In my mind, Democracy is about consensus. Ironically, these six coin tosses seem to have served to undermine the very concept of consensus by adding an inordinate amouint of chance to the equation. Settling a vote by a coin toss does seem legit when the whole vote comes down to a tie and we are left with no other way to break said tie. That said, a coin toss acctually does seem to support consensus whenever one, or all, districts are tied. In those cases, only a coin toss can decide where that 'last' vote will go.

In cases where there are multiple ties, demographics are suppported when the multiple ties are evenly apportioned between candidates. If the number of ties are odd, rather than even, the remaining district could legitamately flip a coin as a necessary means to settle the matter.

So, we went to a lot of effort to have a meaningful Iowa democratic caucus. Much money and time was spent and many citizens were encouraged to participate in a process that was - at least seemingly - ruined by six bull-shit coin tosses that rendered the whole process invalid as it reversed the outcome to the opposite of what it would have been if undertaken with more than just a nod toward legitimacy.

Iowa's caucus was, therefore, invalid as a means of showing an actual consensus within the Democratic party. The delegates assigned to each candidate as a result of this fake consensus have actually caused the outcome to be reversed. This makes it hard for me to vote as a 'Democrat' in an election, since the Democratic party seems to have sneaky crap like this built into its own electoral process. I expect this kind of crap from Republicans only because I don't seee them as a legitimate governing philosophy in the first place; it is why I don't vote for them, among other things.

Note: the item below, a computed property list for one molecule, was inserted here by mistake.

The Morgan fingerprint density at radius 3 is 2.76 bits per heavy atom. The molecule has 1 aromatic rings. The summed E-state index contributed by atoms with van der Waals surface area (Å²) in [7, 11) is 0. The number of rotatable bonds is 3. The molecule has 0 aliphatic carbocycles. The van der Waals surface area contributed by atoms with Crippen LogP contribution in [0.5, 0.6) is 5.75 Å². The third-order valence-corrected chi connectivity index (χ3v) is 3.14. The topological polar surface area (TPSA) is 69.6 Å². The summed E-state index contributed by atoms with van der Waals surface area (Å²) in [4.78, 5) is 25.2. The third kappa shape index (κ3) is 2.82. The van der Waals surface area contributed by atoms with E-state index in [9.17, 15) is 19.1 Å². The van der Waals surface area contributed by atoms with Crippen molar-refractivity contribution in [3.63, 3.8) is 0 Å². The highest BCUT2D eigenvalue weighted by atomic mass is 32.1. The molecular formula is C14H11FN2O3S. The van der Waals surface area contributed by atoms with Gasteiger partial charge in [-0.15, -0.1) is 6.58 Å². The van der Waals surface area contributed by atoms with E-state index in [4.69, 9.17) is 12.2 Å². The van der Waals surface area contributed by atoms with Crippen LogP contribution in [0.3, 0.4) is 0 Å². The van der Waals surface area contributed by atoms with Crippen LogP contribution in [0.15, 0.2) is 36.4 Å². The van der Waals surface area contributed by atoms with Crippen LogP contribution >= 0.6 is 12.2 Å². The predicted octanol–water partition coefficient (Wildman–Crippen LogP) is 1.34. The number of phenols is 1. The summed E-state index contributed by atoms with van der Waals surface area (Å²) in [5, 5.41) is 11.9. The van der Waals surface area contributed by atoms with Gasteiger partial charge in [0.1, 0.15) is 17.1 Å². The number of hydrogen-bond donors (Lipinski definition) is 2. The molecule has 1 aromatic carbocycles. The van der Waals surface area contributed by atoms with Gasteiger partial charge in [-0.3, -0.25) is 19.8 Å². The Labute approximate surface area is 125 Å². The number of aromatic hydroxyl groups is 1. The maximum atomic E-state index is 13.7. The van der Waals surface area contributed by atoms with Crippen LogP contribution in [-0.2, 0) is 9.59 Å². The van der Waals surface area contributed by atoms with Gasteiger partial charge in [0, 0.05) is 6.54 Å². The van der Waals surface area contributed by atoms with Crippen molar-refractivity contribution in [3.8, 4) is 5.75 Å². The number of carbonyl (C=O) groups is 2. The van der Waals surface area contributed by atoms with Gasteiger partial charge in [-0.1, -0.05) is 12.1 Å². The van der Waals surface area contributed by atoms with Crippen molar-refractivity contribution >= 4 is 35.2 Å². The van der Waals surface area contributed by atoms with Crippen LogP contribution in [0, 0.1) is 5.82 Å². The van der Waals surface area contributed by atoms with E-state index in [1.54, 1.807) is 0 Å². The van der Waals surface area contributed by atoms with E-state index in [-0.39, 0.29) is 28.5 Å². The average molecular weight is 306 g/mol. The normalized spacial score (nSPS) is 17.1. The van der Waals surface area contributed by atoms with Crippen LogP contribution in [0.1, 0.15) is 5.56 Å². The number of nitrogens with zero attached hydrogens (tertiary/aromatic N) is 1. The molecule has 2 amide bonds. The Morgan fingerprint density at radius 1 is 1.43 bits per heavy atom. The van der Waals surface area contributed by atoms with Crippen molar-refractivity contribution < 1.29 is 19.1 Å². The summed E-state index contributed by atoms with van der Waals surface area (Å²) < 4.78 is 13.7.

So, I'm a Bernie fan. I'm watching this process and I've never voted before. I'm seeing him lose delegates in Iowa over a coin toss that overrules consensus and I'm also watching him having to suffer a 50/50 delegate appropriation after actually winning another caucus's vote. This is causing me to view the entire Democratic party's process for determining whom they (we) will put up for election as possibly subverted. It now seems an "insiders only" function; as if it were merely a sub-set of the opposition.